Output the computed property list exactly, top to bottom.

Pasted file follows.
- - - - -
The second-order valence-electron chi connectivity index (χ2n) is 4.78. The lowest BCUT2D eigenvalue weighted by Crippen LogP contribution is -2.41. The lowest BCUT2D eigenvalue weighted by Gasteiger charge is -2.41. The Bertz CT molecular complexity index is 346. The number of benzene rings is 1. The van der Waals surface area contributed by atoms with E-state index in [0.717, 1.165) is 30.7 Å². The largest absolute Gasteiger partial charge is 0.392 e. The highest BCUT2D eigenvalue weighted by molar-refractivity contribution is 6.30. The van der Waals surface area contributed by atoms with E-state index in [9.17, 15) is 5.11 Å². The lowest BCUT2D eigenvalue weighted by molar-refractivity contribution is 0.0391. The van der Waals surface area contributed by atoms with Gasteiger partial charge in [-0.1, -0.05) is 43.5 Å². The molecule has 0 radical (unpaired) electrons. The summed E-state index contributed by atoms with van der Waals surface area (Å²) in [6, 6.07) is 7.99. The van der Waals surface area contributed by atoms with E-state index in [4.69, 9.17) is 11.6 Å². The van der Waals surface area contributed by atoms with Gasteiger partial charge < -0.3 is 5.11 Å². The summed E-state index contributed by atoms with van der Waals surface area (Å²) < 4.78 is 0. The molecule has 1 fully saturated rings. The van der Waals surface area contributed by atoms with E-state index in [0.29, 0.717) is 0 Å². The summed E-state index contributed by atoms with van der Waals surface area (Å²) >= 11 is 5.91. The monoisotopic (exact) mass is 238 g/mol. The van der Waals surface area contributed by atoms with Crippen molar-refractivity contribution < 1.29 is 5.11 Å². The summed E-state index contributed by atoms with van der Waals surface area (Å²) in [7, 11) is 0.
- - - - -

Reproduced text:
The second-order valence-electron chi connectivity index (χ2n) is 4.78. The lowest BCUT2D eigenvalue weighted by Crippen LogP contribution is -2.41. The lowest BCUT2D eigenvalue weighted by Gasteiger charge is -2.41. The Bertz CT molecular complexity index is 346. The number of benzene rings is 1. The van der Waals surface area contributed by atoms with E-state index in [0.717, 1.165) is 30.7 Å². The largest absolute Gasteiger partial charge is 0.392 e. The highest BCUT2D eigenvalue weighted by molar-refractivity contribution is 6.30. The van der Waals surface area contributed by atoms with E-state index in [9.17, 15) is 5.11 Å². The lowest BCUT2D eigenvalue weighted by molar-refractivity contribution is 0.0391. The van der Waals surface area contributed by atoms with Gasteiger partial charge in [-0.1, -0.05) is 43.5 Å². The molecule has 0 radical (unpaired) electrons. The summed E-state index contributed by atoms with van der Waals surface area (Å²) in [6, 6.07) is 7.99. The van der Waals surface area contributed by atoms with E-state index in [4.69, 9.17) is 11.6 Å². The van der Waals surface area contributed by atoms with Gasteiger partial charge < -0.3 is 5.11 Å². The summed E-state index contributed by atoms with van der Waals surface area (Å²) < 4.78 is 0. The molecule has 1 fully saturated rings. The van der Waals surface area contributed by atoms with E-state index in [0.29, 0.717) is 0 Å². The summed E-state index contributed by atoms with van der Waals surface area (Å²) >= 11 is 5.91. The monoisotopic (exact) mass is 238 g/mol. The van der Waals surface area contributed by atoms with Crippen molar-refractivity contribution < 1.29 is 5.11 Å². The summed E-state index contributed by atoms with van der Waals surface area (Å²) in [7, 11) is 0.